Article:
PayPal told me it would send an email to the seller and if it did not respond within ten days, they would refund my money.

After ten days, I got a message saying the money would be transferred to my bank account and to contact them if this did not happen in 30 days.

I did this but most messages were ignored.

When I eventually got through, I was told that because I had used the treadmill it would not refund my money. James, Stockport

PayPal eventually stepped in to help

A) You were given the runaround over this dodgy treadmill. If you had bought it from a high street shop, the refund process would have been clearer.

With a fault developing within 30 days of delivery, you would have been entitled to an automatic refund. Buying from a site such as eBay clouds the issue.

On paper you have the same rights under consumer law, but in practice it can be hard to enforce.

From the start, eBay passed the matter to PayPal. Things looked hopeful – PayPal promised you a refund and you have screenshots of your online chat spelling this out. But no money appeared.

When I contacted PayPal, it also told me that your problem did not fall under its protection policy, which would only have applied if the treadmill was faulty on arrival.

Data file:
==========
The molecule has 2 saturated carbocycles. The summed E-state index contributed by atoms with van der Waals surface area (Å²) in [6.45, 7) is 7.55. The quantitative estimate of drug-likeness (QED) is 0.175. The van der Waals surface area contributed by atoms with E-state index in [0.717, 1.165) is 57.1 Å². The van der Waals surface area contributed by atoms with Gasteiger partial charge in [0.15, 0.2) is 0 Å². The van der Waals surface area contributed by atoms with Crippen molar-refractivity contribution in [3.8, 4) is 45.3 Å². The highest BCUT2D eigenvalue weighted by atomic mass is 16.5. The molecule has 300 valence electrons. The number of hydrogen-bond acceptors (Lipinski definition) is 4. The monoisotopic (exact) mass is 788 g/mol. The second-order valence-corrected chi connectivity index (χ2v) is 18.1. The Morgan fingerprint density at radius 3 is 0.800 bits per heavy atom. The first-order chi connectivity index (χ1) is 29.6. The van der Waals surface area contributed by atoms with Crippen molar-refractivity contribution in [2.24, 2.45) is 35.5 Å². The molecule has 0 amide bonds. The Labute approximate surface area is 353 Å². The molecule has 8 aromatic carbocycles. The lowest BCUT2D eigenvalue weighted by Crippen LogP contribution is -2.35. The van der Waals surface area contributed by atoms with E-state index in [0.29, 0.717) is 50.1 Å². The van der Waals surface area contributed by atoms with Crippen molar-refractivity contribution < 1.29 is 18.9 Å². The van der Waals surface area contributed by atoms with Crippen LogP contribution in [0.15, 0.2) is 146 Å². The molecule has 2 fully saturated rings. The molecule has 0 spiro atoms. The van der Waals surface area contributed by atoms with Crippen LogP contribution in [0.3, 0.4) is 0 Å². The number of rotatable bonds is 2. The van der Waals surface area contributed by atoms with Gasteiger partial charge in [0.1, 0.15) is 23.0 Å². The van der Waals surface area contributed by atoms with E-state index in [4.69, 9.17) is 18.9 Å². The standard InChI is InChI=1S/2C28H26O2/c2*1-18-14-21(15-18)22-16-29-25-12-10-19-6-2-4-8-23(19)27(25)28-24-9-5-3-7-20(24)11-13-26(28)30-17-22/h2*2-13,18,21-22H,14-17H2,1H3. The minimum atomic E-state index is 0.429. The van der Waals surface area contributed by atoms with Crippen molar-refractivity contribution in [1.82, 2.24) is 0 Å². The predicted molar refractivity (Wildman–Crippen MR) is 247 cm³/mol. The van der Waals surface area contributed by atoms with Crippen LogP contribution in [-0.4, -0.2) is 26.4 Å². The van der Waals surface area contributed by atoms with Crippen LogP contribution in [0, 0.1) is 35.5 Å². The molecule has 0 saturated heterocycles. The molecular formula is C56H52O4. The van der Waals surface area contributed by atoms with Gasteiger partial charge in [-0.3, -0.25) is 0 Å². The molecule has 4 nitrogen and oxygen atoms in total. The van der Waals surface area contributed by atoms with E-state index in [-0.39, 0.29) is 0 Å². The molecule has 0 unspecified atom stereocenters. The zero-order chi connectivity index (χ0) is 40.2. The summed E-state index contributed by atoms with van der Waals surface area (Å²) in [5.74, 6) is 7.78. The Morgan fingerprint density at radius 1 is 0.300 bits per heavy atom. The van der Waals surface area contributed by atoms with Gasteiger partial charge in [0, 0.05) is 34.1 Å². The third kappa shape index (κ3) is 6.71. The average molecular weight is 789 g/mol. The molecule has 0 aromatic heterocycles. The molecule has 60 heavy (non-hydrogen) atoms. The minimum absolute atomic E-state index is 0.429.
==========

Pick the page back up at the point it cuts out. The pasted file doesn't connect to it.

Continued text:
But thanks to those messages you saved, I was able to appeal and get your money back.

A PayPal spokesperson said: “If a purchase is faulty on arrival, then Buyer Protection can cover you.

“However, after investigation, we have issued a goodwill refund to Mr Conquer on this occasion.”

You were so grateful you donated £50 to the charity Help 4 Homeless Veterans.

Q) MY wife and I were due to holiday in Fuerteventura from March 14 last year.

Two days before, my wife fell ill, so we had to cancel the flights and accommodation – but this was the weekend all travel was forbidden anyway.

Homeaway automatically refunded part of the accommodation costs, but we have been battling with the airline, bank and insurer for the rest. David, West Mids

A) I went to your insurer, which was part of the TIF Group. You’d taken out insurance before any exclusions came in as a result of Covid, so I was confident you had a case.

TIF asked for confirmation that neither the bank nor the airline would refund your money.

You insist you’d sent this, but once I forwarded this again, the insurer approved your £800 pay out.

A TIF Group spokesperson said: “Having now been provided with the documentation required, and reviewed the circumstances, our team has been able to settle the family’s outstanding costs.”